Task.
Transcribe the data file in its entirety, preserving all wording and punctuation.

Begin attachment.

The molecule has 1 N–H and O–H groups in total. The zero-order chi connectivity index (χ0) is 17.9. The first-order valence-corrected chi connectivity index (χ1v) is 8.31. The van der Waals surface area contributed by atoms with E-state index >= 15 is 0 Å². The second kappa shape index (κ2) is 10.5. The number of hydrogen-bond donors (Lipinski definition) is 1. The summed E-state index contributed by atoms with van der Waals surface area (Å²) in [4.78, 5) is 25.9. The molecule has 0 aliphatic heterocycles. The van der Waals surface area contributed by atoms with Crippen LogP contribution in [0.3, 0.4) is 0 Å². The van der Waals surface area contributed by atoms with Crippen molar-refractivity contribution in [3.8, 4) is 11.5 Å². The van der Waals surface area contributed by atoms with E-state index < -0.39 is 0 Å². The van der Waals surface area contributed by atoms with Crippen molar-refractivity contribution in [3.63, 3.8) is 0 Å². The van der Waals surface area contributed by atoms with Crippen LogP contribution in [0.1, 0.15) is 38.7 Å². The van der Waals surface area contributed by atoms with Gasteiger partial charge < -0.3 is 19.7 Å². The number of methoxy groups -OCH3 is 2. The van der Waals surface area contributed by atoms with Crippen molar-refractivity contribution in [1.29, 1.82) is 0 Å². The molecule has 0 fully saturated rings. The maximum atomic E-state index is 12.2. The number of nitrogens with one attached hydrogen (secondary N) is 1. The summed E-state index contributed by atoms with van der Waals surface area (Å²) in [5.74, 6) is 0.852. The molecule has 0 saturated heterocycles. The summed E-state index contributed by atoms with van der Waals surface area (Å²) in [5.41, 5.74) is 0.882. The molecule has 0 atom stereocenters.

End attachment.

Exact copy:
The molecule has 1 N–H and O–H groups in total. The zero-order chi connectivity index (χ0) is 17.9. The first-order valence-corrected chi connectivity index (χ1v) is 8.31. The van der Waals surface area contributed by atoms with E-state index >= 15 is 0 Å². The second kappa shape index (κ2) is 10.5. The number of hydrogen-bond donors (Lipinski definition) is 1. The summed E-state index contributed by atoms with van der Waals surface area (Å²) in [4.78, 5) is 25.9. The molecule has 0 aliphatic heterocycles. The van der Waals surface area contributed by atoms with Crippen LogP contribution in [0.3, 0.4) is 0 Å². The van der Waals surface area contributed by atoms with Crippen molar-refractivity contribution in [3.8, 4) is 11.5 Å². The van der Waals surface area contributed by atoms with E-state index < -0.39 is 0 Å². The van der Waals surface area contributed by atoms with Crippen molar-refractivity contribution in [3.63, 3.8) is 0 Å². The van der Waals surface area contributed by atoms with Crippen LogP contribution in [0.1, 0.15) is 38.7 Å². The van der Waals surface area contributed by atoms with Gasteiger partial charge < -0.3 is 19.7 Å². The number of methoxy groups -OCH3 is 2. The van der Waals surface area contributed by atoms with Crippen molar-refractivity contribution in [1.29, 1.82) is 0 Å². The molecule has 0 fully saturated rings. The maximum atomic E-state index is 12.2. The number of nitrogens with one attached hydrogen (secondary N) is 1. The summed E-state index contributed by atoms with van der Waals surface area (Å²) in [5.74, 6) is 0.852. The molecule has 0 saturated heterocycles. The summed E-state index contributed by atoms with van der Waals surface area (Å²) in [5.41, 5.74) is 0.882. The molecule has 0 atom stereocenters.